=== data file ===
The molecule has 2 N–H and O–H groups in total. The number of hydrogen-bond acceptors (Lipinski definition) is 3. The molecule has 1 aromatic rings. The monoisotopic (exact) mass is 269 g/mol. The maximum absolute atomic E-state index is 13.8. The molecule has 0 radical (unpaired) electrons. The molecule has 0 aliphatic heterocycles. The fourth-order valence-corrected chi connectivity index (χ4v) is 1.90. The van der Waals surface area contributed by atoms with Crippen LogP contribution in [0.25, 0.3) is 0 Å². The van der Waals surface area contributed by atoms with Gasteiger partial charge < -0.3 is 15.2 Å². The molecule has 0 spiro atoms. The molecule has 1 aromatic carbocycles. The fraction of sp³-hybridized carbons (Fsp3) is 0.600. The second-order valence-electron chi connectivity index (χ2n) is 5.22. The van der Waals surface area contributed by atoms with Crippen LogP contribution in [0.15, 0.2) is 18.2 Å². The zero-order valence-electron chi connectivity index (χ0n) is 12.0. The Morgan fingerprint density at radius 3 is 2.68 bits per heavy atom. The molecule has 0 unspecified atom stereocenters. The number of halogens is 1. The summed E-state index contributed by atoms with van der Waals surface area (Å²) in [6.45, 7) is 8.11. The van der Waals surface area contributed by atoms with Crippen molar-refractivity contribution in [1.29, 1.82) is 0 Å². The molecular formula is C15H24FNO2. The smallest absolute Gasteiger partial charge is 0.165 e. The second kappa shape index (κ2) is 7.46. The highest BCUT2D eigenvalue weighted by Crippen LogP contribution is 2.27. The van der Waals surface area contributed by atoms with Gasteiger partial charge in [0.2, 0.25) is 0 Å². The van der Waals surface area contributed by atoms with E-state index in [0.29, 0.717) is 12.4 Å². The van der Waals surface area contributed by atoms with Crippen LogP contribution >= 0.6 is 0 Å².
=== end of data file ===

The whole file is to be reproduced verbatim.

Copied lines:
The molecule has 2 N–H and O–H groups in total. The number of hydrogen-bond acceptors (Lipinski definition) is 3. The molecule has 1 aromatic rings. The monoisotopic (exact) mass is 269 g/mol. The maximum absolute atomic E-state index is 13.8. The molecule has 0 radical (unpaired) electrons. The molecule has 0 aliphatic heterocycles. The fourth-order valence-corrected chi connectivity index (χ4v) is 1.90. The van der Waals surface area contributed by atoms with Crippen LogP contribution in [0.25, 0.3) is 0 Å². The van der Waals surface area contributed by atoms with Gasteiger partial charge < -0.3 is 15.2 Å². The molecule has 0 spiro atoms. The molecule has 1 aromatic carbocycles. The fraction of sp³-hybridized carbons (Fsp3) is 0.600. The second-order valence-electron chi connectivity index (χ2n) is 5.22. The van der Waals surface area contributed by atoms with Crippen LogP contribution in [0.15, 0.2) is 18.2 Å². The zero-order valence-electron chi connectivity index (χ0n) is 12.0. The Morgan fingerprint density at radius 3 is 2.68 bits per heavy atom. The molecule has 0 unspecified atom stereocenters. The number of halogens is 1. The summed E-state index contributed by atoms with van der Waals surface area (Å²) in [6.45, 7) is 8.11. The van der Waals surface area contributed by atoms with Crippen molar-refractivity contribution in [1.29, 1.82) is 0 Å². The molecular formula is C15H24FNO2. The smallest absolute Gasteiger partial charge is 0.165 e. The second kappa shape index (κ2) is 7.46. The highest BCUT2D eigenvalue weighted by Crippen LogP contribution is 2.27. The van der Waals surface area contributed by atoms with Gasteiger partial charge in [0.2, 0.25) is 0 Å². The van der Waals surface area contributed by atoms with E-state index in [0.29, 0.717) is 12.4 Å². The van der Waals surface area contributed by atoms with Crippen LogP contribution >= 0.6 is 0 Å².